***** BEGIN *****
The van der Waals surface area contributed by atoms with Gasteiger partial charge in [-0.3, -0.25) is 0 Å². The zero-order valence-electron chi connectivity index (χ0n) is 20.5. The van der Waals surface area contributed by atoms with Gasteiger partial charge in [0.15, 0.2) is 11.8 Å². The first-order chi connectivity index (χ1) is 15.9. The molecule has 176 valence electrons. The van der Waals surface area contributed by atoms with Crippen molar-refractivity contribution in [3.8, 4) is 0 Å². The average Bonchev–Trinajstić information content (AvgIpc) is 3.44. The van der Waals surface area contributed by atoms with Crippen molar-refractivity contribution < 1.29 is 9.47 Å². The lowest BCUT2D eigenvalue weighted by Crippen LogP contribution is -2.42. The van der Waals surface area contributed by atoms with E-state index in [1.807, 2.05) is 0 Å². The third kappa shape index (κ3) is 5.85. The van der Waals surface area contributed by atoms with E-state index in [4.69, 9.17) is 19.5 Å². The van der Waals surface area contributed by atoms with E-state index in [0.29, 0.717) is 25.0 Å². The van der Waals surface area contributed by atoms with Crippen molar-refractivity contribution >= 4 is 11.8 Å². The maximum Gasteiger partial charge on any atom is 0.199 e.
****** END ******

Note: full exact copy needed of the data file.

The van der Waals surface area contributed by atoms with Gasteiger partial charge in [-0.3, -0.25) is 0 Å². The zero-order valence-electron chi connectivity index (χ0n) is 20.5. The van der Waals surface area contributed by atoms with Gasteiger partial charge in [0.15, 0.2) is 11.8 Å². The first-order chi connectivity index (χ1) is 15.9. The molecule has 176 valence electrons. The van der Waals surface area contributed by atoms with Crippen molar-refractivity contribution in [3.8, 4) is 0 Å². The average Bonchev–Trinajstić information content (AvgIpc) is 3.44. The van der Waals surface area contributed by atoms with Crippen molar-refractivity contribution < 1.29 is 9.47 Å². The lowest BCUT2D eigenvalue weighted by Crippen LogP contribution is -2.42. The van der Waals surface area contributed by atoms with E-state index in [1.807, 2.05) is 0 Å². The third kappa shape index (κ3) is 5.85. The van der Waals surface area contributed by atoms with E-state index in [4.69, 9.17) is 19.5 Å². The van der Waals surface area contributed by atoms with E-state index in [0.29, 0.717) is 25.0 Å². The van der Waals surface area contributed by atoms with Crippen molar-refractivity contribution >= 4 is 11.8 Å². The maximum Gasteiger partial charge on any atom is 0.199 e.